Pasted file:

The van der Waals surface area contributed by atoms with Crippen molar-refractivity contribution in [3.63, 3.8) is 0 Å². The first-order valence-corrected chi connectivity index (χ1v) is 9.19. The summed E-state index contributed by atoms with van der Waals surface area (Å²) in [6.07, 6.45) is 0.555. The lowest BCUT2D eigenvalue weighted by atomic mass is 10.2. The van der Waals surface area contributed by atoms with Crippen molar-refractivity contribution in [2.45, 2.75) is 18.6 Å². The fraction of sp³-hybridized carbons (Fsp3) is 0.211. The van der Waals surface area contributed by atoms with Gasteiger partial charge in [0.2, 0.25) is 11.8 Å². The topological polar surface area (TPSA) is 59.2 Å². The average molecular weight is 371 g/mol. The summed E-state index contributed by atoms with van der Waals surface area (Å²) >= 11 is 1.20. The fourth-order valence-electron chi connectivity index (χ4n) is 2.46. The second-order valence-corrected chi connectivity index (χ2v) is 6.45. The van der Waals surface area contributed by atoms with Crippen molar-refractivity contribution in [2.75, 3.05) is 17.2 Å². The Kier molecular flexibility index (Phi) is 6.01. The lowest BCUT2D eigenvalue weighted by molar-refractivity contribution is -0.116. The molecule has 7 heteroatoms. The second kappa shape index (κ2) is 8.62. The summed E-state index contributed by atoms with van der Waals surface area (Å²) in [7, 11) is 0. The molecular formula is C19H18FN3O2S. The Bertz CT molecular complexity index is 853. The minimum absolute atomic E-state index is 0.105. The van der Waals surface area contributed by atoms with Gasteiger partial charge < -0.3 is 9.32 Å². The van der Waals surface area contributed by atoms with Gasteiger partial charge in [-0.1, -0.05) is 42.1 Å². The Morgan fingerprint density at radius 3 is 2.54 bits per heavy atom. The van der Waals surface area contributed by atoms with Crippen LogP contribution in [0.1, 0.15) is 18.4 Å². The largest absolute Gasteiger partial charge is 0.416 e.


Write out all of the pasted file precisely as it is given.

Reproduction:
The van der Waals surface area contributed by atoms with Crippen molar-refractivity contribution in [3.63, 3.8) is 0 Å². The first-order valence-corrected chi connectivity index (χ1v) is 9.19. The summed E-state index contributed by atoms with van der Waals surface area (Å²) in [6.07, 6.45) is 0.555. The lowest BCUT2D eigenvalue weighted by atomic mass is 10.2. The van der Waals surface area contributed by atoms with Crippen molar-refractivity contribution in [2.45, 2.75) is 18.6 Å². The fraction of sp³-hybridized carbons (Fsp3) is 0.211. The van der Waals surface area contributed by atoms with Gasteiger partial charge in [0.2, 0.25) is 11.8 Å². The topological polar surface area (TPSA) is 59.2 Å². The average molecular weight is 371 g/mol. The summed E-state index contributed by atoms with van der Waals surface area (Å²) >= 11 is 1.20. The fourth-order valence-electron chi connectivity index (χ4n) is 2.46. The second-order valence-corrected chi connectivity index (χ2v) is 6.45. The van der Waals surface area contributed by atoms with Crippen molar-refractivity contribution in [2.75, 3.05) is 17.2 Å². The Kier molecular flexibility index (Phi) is 6.01. The lowest BCUT2D eigenvalue weighted by molar-refractivity contribution is -0.116. The molecule has 7 heteroatoms. The second kappa shape index (κ2) is 8.62. The summed E-state index contributed by atoms with van der Waals surface area (Å²) in [7, 11) is 0. The molecular formula is C19H18FN3O2S. The Bertz CT molecular complexity index is 853. The minimum absolute atomic E-state index is 0.105. The van der Waals surface area contributed by atoms with Gasteiger partial charge < -0.3 is 9.32 Å². The van der Waals surface area contributed by atoms with Gasteiger partial charge in [-0.1, -0.05) is 42.1 Å². The Morgan fingerprint density at radius 3 is 2.54 bits per heavy atom. The van der Waals surface area contributed by atoms with Crippen LogP contribution in [0.1, 0.15) is 18.4 Å². The largest absolute Gasteiger partial charge is 0.416 e.